The STS-120 crew spent their first full day in orbit inspecting the Shuttle’s heat shield to discover if any damage occurred during the climb into orbit. Initial reports indicate no visible damage, although engineers and flight controllers on the ground will continue to analyse the data over the next few days.
The hatches between the two spacecraft are due to open at 16:33 CEST (14:33 UT). The new arrivals will be welcomed on board by the resident ISS Expedition 16 crew of Commander Peggy Whitson, and Flight Engineers Yuri Malenchenko and Clayton Anderson.
Amongst the seven STS-120 crew members is ESA astronaut Paolo Nespoli, who becomes the third Italian to visit the ISS after Umberto Guidoni (2001) and Roberto Vittori (2002 and 2005).
Joint operations between the two crews will begin shortly afterwards at the start of a challenging mission which includes five spacewalks within eight days.
Scheduled to kick off at 12:28 CEST (10:28 UT) Friday, the first spacewalk will see the temporary installation of the Italian-built Node 2 module, also known as Harmony.
Markus Bauer | alfa
Astronomers find unexpected, dust-obscured star formation in distant galaxy
24.03.2017 | University of Massachusetts at Amherst
Gravitational wave kicks monster black hole out of galactic core
24.03.2017 | NASA/Goddard Space Flight Center
Astronomers from Bonn and Tautenburg in Thuringia (Germany) used the 100-m radio telescope at Effelsberg to observe several galaxy clusters. At the edges of these large accumulations of dark matter, stellar systems (galaxies), hot gas, and charged particles, they found magnetic fields that are exceptionally ordered over distances of many million light years. This makes them the most extended magnetic fields in the universe known so far.
The results will be published on March 22 in the journal „Astronomy & Astrophysics“.
Galaxy clusters are the largest gravitationally bound structures in the universe. With a typical extent of about 10 million light years, i.e. 100 times the...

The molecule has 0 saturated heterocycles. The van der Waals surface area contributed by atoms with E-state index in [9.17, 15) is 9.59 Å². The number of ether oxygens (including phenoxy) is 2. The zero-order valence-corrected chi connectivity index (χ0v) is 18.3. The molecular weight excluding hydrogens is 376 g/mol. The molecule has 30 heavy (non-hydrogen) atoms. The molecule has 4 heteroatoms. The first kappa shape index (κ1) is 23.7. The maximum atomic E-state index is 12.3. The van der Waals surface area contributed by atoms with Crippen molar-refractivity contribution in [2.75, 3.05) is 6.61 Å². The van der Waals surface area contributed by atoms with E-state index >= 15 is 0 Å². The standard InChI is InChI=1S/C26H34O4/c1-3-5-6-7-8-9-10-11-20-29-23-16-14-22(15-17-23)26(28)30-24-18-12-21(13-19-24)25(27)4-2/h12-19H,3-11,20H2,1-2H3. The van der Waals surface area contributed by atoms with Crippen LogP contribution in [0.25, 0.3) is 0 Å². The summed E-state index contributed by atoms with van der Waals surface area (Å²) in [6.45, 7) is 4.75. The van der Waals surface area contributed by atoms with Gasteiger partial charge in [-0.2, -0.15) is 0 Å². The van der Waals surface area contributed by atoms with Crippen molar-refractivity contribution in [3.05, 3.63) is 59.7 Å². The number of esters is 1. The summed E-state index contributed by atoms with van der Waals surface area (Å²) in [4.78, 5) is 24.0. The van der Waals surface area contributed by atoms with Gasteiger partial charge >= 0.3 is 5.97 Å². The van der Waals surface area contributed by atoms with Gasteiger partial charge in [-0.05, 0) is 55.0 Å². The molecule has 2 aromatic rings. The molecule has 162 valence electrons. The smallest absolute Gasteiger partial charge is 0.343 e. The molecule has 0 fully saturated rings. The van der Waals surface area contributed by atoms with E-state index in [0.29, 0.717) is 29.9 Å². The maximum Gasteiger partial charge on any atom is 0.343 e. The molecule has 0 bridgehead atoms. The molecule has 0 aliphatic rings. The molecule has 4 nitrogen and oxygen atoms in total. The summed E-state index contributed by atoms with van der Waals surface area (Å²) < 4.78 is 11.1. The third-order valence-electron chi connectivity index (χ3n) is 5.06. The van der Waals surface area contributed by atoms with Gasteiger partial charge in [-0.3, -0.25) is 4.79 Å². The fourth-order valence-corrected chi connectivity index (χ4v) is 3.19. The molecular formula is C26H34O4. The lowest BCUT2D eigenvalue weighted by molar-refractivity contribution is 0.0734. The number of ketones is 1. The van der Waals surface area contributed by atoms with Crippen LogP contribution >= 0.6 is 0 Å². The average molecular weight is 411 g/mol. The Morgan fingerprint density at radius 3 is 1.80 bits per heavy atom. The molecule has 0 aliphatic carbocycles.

Researchers at the Goethe University Frankfurt, together with partners from the University of Tübingen in Germany and Queen Mary University as well as Francis Crick Institute from London (UK) have developed a novel technology to decipher the secret ubiquitin code.
Ubiquitin is a small protein that can be linked to other cellular proteins, thereby controlling and modulating their functions. The attachment occurs in many...
In the eternal search for next generation high-efficiency solar cells and LEDs, scientists at Los Alamos National Laboratory and their partners are creating...
Silicon nanosheets are thin, two-dimensional layers with exceptional optoelectronic properties very similar to those of graphene. Albeit, the nanosheets are less stable. Now researchers at the Technical University of Munich (TUM) have, for the first time ever, produced a composite material combining silicon nanosheets and a polymer that is both UV-resistant and easy to process. This brings the scientists a significant step closer to industrial applications like flexible displays and photosensors.
Silicon nanosheets are thin, two-dimensional layers with exceptional optoelectronic properties very similar to those of graphene. Albeit, the nanosheets are...
Enzymes behave differently in a test tube compared with the molecular scrum of a living cell. Chemists from the University of Basel have now been able to simulate these confined natural conditions in artificial vesicles for the first time. As reported in the academic journal Small, the results are offering better insight into the development of nanoreactors and artificial organelles.
Enzymes behave differently in a test tube compared with the molecular scrum of a living cell. Chemists from the University of Basel have now been able to...
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24.03.2017 | Physics and Astronomy